Total Time: 3:49:41 Overall place 421/426 (I have never been so last place in my whole life before)

Transition 2

I went into T2 with a very bruised ego. I was falling apart. If I wasn’t so focused on finished. If I took the time and evaluated my race at that time, I would have cried. However, I tried to remained focused. My transition 2 was just as slow as transition 1. By the time I finished the bike leg of the race; I was baked. I really felt like I had no will to continue besides my own stubbornness. I changed my shoes. I opted for my Mizuno Waveriders vs. Skechers GoMebs because if the running course was anything like the biking course, major potholes and a terrible road shoulder, I wanted a little extra cushion. I even took a minute to stretch and move my Garmin from my bike mont to my arm. I took a few more Shotbloks and then when I finally felt ready, I went off for my run, knowing I was probably in almost last place.

Transition 2

Total Time – 5:03

Running Leg

So as I got to my final leg, all that was standing between me and the finish line was a small little 13.1 mile run. A half marathon as some might call it.

I started my run, just like I started my bike. With a mistake. I took my phone with me for music.¬†Yes, technically we were not allowed to have any audio on us, but I was already in last place so I didn’t feel like I had much to lose at this point. I also was partly concerned that I was already disqualified for being too slow. However, within a minute of my run, I changed my mind and passed my cellphone to Tony as I saw him at the start of my run. And off I went.

running

My first mile somehow ended up being 7:30. Considering I was barely pulling 14MPH on the bike leg, this came as a complete shock. It also made me realize that since I was no longer in fear of my life and getting run off the road by a car, I actually have a lot more left in my tank than I thought. I decided to go with all I got. It wasn’t a lot, but I went with it all.

The running course was a 3 mile loop. It was a really boring shoulder of a road that we looped around twice. The terrible part was that it was repetitive and didn’t have much shade. The positive was that, I got to see some of my friends who were hours ahead of me. ¬†The terrible part was that I was never sure if I was passing people or if those people were on their final loop and I was still many miles behind them.

The great part was that the volunteer were amazing on the running leg. They were organized and had everything I needed available. There was Hammer Gels, Salt Tabs, cold sponges, water and coke (coca cola silly, not cocaine). Although, I think I would have totally accepted cocaine at this point.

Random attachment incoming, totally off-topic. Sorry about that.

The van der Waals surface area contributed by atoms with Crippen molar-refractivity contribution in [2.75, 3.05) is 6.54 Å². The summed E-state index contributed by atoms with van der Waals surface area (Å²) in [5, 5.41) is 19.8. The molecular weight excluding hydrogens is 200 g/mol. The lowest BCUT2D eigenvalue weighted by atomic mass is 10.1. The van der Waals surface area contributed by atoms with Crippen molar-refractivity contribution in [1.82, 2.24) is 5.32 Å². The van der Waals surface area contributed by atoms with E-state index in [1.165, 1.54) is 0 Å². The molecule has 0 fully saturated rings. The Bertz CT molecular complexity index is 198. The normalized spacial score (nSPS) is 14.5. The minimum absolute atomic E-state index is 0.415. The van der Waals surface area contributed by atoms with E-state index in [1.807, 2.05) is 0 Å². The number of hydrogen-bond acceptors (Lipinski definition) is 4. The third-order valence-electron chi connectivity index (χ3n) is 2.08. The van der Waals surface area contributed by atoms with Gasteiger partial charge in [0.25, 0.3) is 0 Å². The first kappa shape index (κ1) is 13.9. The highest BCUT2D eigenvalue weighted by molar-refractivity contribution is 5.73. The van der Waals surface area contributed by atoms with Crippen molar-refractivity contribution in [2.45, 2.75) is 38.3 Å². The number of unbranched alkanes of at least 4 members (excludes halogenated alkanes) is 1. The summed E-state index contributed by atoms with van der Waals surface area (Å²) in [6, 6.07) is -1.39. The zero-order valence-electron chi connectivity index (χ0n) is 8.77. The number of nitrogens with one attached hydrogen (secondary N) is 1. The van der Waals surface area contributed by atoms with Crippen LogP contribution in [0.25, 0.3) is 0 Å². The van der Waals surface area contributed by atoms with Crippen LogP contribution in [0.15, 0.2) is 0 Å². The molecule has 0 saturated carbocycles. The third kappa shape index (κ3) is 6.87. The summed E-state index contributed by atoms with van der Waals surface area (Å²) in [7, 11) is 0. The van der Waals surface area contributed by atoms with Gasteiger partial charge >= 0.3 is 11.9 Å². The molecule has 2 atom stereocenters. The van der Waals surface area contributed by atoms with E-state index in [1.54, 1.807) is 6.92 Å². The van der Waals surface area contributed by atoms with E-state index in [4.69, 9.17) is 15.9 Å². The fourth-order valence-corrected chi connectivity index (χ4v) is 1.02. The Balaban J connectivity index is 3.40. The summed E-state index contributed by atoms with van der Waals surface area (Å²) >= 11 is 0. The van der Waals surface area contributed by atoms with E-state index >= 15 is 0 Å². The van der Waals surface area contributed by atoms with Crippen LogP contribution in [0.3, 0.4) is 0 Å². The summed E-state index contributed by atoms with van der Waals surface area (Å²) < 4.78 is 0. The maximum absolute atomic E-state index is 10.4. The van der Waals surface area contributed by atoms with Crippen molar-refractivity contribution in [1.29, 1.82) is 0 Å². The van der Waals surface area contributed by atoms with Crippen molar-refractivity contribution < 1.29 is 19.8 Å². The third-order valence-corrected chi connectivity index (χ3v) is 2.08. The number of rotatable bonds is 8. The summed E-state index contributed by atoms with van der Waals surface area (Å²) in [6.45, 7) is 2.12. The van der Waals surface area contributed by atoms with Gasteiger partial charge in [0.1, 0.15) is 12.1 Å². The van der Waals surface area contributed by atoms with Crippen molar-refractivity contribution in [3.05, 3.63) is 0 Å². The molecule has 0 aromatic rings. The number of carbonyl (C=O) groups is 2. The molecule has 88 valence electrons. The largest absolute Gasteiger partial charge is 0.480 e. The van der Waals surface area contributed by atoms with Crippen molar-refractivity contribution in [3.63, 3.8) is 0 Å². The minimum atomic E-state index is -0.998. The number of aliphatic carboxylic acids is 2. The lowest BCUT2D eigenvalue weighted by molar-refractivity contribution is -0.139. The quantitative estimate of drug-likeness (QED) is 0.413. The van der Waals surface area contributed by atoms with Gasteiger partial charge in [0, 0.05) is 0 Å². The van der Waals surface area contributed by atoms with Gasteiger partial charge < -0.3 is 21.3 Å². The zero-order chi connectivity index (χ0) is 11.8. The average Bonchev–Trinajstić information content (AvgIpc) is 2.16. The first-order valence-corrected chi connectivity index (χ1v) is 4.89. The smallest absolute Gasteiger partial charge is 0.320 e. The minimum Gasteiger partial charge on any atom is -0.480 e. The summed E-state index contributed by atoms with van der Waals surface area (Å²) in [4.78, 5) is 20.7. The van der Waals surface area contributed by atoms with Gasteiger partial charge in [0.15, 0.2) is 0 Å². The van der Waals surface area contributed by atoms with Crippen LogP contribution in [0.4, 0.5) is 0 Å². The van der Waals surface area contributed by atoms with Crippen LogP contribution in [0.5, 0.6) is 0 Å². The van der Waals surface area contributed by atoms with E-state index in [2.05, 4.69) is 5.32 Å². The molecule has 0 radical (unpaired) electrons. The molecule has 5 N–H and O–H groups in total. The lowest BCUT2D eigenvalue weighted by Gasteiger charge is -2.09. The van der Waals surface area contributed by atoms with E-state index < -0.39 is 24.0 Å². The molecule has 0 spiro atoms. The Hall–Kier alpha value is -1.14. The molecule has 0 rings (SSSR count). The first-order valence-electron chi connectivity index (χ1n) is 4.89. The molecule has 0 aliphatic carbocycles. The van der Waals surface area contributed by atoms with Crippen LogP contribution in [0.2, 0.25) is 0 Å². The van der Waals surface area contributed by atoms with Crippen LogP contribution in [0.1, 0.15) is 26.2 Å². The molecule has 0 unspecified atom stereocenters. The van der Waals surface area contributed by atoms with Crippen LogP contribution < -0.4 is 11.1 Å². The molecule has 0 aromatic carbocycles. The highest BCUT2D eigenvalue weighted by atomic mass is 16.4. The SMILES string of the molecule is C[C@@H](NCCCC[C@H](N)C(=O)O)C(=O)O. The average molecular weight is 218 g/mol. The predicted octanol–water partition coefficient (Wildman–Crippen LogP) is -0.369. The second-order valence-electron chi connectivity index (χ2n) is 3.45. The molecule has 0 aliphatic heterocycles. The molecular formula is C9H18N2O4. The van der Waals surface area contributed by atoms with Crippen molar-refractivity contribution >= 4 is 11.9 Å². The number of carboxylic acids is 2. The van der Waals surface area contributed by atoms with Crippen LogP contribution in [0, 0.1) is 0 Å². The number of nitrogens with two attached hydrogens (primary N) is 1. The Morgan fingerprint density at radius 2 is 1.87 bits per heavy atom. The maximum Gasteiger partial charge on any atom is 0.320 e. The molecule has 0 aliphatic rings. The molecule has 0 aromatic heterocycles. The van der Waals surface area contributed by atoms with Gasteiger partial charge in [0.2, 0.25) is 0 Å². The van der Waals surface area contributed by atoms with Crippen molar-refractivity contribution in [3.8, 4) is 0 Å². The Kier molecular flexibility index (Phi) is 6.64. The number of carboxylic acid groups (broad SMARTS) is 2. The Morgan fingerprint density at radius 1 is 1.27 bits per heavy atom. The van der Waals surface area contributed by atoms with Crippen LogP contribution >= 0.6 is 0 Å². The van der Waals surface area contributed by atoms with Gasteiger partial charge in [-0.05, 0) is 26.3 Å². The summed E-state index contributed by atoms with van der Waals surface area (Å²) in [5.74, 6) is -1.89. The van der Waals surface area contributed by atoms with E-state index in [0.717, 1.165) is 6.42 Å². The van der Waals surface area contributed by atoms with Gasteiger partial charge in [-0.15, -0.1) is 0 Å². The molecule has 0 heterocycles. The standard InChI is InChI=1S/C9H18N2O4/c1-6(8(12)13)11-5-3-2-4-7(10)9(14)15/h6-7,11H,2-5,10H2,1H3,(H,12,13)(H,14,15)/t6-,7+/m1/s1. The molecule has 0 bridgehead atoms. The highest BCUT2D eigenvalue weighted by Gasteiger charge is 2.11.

The aid stations were about every 1.5-2 miles and I made sure to make use of everyone one of them whether it was a drink, or ice or just water to dump over my head, they were there and I used them and add that to the fact that I was in full out, OMG I don’t want to finish last mode adrenaline, I kept doing the only thing I could do, run. Run fast, run smart, and just keep moving. Uphill I slowed the paced but still ran and on the downhill, I pushed up my pace.

I don’t know the exact breakdown but I probably took a water or a coke every 3 miles or so. I took a cold sponge every chance I could and stuffed one in the back of my sports bra to cool my back and one in the front to cool off my chest. I was in serious heat. It was probably around 78 degrees with not a cloud¬†in the sky. Add to the fact that I already spent 4 exhausting hours trying not to die on my bike, I was more than mildly overheated. I didn’t grab any more gels, but I did drink more than a few cups of soda and a salt tab somewhere along mile 7.

I expected my run leg to be about 2 hours with each mile dragging on since I would probably be running 2 minutes slower than my normal pace. But I surprised myself. With each mile, I wasn’t slowing down. I kept expecting to hit a wall and having to walk like the other runners around me. Shockingly, the miles, even without any music or much entertainment were flying by. To be honest, I don’t remember what I was thinking about to pass the time, most likely not much. I was in full survival mode to run, run and be done with this race as soon as possible.

Before I knew it, I was in the final grass sprint area. I’m proud to say that as far as I’m aware not one person passed me on the run! Even if I did start almost last haha.

Finish sprint

Finish Sprint 2

Yes, I sprinted to that finish line.

Total Time – 1:47:47 Overall 89/426

Finish Line

The first thing I did after getting my medal was walk over to the massage area which I was told was already full. Made me a little cranky because when races advertise massages, they should be available to all participants not just to the top 20%. Us slowpokes pay the same race fee as the fast kids and I think we deserve the same service.

I pouted and walked to find Tony. And as you can see in my photo, I also decided that it’s too hot to continue wearing my shirt, belly fat and paleness be damned, I was overheating and needed to find shade. when we got to the eating area there wasn’t any place to sit, but there was still plenty of food left.